I AM TARGET TUESDAY!
Many people wish to become wealthy, but fail to realize that how they manage their time will play a role in their ability to create wealth. If you talk to most self-made millionaires, you will find that most of them make the best use of their time.
How many hours do you spend each week watching television, on social media, gisting? This is the time that could be spent studying information about how to build wealth. It could be spent performing market research, or finding new ways to save money. In addition to this, it is time that can be spent learning the skills that will be necessary for you to succeed. This is something that most wealthy people understand. They don’t watch much television because they are too busy building wealth. It is their ability to properly manage their time that allows them to become successful. If you are on social media, you must be gleaning information and not just liking, sharing or commenting on any post.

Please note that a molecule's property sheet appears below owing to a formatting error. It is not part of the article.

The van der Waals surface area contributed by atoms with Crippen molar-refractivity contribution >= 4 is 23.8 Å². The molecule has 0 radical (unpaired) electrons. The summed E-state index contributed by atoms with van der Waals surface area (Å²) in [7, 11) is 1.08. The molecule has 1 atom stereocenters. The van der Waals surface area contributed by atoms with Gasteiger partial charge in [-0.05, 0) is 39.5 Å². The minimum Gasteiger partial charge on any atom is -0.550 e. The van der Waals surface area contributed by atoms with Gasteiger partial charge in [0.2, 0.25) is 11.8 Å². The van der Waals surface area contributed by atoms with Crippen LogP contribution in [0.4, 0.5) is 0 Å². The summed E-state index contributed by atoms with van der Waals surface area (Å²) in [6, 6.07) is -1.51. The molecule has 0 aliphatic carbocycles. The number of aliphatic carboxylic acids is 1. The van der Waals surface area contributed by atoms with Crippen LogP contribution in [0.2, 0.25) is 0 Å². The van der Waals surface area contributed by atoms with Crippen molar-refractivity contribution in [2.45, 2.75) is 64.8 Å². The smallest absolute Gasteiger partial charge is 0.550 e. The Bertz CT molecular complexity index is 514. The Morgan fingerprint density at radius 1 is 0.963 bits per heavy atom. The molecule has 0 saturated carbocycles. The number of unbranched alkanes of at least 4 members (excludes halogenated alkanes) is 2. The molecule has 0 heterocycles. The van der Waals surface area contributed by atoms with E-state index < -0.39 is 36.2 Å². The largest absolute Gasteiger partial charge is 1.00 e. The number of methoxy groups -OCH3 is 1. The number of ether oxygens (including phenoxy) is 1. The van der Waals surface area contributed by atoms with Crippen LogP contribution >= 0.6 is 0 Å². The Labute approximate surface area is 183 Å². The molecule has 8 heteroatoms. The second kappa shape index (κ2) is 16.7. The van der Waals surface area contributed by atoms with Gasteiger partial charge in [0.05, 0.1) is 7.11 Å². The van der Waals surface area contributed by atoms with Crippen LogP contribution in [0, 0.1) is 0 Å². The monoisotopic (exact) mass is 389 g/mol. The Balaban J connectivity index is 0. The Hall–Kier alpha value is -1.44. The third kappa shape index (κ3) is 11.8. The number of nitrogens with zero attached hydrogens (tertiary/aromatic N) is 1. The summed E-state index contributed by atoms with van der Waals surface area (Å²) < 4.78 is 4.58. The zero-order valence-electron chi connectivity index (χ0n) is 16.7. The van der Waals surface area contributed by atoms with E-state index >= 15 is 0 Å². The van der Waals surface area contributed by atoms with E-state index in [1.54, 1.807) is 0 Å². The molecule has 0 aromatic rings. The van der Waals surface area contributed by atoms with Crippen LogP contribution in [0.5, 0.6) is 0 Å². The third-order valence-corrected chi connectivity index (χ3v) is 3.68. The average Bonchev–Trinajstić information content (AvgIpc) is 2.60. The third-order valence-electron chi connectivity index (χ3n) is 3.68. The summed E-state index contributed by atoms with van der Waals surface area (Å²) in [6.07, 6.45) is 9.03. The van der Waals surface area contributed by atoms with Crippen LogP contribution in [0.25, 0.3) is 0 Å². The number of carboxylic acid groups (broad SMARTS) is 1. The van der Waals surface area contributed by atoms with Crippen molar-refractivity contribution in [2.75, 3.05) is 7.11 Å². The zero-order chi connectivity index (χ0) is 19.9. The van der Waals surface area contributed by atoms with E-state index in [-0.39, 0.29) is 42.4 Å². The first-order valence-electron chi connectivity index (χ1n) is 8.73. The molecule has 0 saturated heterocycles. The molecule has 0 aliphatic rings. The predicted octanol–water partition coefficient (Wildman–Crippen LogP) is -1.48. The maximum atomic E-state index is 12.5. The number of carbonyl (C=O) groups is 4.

Busy modern lives leave us with little time for managing our finances and we often have to compromise on getting the best deals or completing goals efficiently, simply because we don’t have enough time.
But in many cases, being time poor is just an excuse for procrastination and the reality is that we are either too lazy or too perfectionist to properly find deals and plan for the future (Proverbs 10:4 says Lazy hands make for poverty, but diligent hands bring wealth).
In fact, the whole business of being time poor is big business and there are companies of all sizes making very good money out of people who don’t believe they have enough time to cook their own food, iron their own shirts, hunt around for cheaper insurance deals, move their money to higher-interest bank accounts or properly research their shopping purchases.
Those who are too busy to spend time planning their financial future are more likely to end up poorer than those who pro-actively research the best pensions, mortgages, insurance policies and investments. Proverbs 21:5 tells us that the plans of the diligent lead only to plenty, but everyone who is hasty comes only to poverty.